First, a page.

Friday, March 7, 2014
Robert H. Goddard 5.10.1964
1964 8¢ Robert H. Goddard stamp Commemorates Dr. Robert Hutchins Goddard, the American physicist who is regarded as the “father of the modern rocket.” In 1926, he developed and launched the first successful liquid-fuel rocket. Goddard also directed research for the Navy in World War II and helped pave the way for America’s Cold War-era “Space Race.” Released on 5.10.1964 the stamp was issued at Roswell, NM.
Robert Hutchings Goddard (October 5, 1882 – August 10, 1945) was an American professor, physicist, and inventor who is credited with creating and building the world's first liquid-fueled rocket, which he successfully launched on March 16, 1926. Goddard and his team launched 34 rockets between 1926 and 1941, achieving altitudes as high as 2.6 km (1.6 mi) and speeds as high as 885 km/h (550 mph).
Goddard's work as both theorist and engineer anticipated many of the developments that were to make spaceflight possible. He has been called the man who ushered in the Space Age. Two of Goddard's 214 patented inventions — a multi-stage rocket (1914), and a liquid-fuel rocket (1914) — were important milestones toward spaceflight. His 1919 monograph A Method of Reaching Extreme Altitudes is considered one of the classic texts of 20th-century rocket science. Goddard successfully applied three-axis control, gyroscopes and steerable thrust to rockets, to effectively control their flight.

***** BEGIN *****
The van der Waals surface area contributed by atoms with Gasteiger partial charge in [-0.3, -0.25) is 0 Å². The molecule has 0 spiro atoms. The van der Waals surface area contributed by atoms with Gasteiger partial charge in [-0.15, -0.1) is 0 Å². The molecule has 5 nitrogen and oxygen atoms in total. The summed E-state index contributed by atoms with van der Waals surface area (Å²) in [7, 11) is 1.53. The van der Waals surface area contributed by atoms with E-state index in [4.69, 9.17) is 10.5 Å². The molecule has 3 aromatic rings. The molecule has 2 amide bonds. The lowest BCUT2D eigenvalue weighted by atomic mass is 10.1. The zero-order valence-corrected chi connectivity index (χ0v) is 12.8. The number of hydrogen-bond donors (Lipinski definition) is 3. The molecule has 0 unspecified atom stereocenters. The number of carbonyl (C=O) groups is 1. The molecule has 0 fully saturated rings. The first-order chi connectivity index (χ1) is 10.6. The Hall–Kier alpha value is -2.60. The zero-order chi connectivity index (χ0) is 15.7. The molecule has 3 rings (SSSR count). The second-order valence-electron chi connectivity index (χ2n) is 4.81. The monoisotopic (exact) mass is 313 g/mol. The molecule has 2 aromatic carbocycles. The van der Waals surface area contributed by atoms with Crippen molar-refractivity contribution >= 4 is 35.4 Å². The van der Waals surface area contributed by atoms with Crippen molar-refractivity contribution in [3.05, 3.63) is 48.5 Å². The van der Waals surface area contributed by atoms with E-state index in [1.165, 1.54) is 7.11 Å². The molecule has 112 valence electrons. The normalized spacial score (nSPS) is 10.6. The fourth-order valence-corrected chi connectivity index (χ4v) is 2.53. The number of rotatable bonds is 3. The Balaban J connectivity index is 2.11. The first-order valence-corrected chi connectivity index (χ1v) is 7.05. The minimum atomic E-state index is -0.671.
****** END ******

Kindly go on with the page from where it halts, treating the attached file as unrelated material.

Although his work in the field was revolutionary, Goddard received very little public support for his research and development work. The press sometimes ridiculed his theories of spaceflight. As a result, he became protective of his privacy and his work. Years after his death, at the dawn of the Space Age, he came to be recognized as the founding father of modern rocketry. He not only recognized the potential of rockets for atmospheric research, ballistic missiles and space travel but was the first to scientifically study, design and construct the rockets needed to implement those ideas.
Thank you Merja.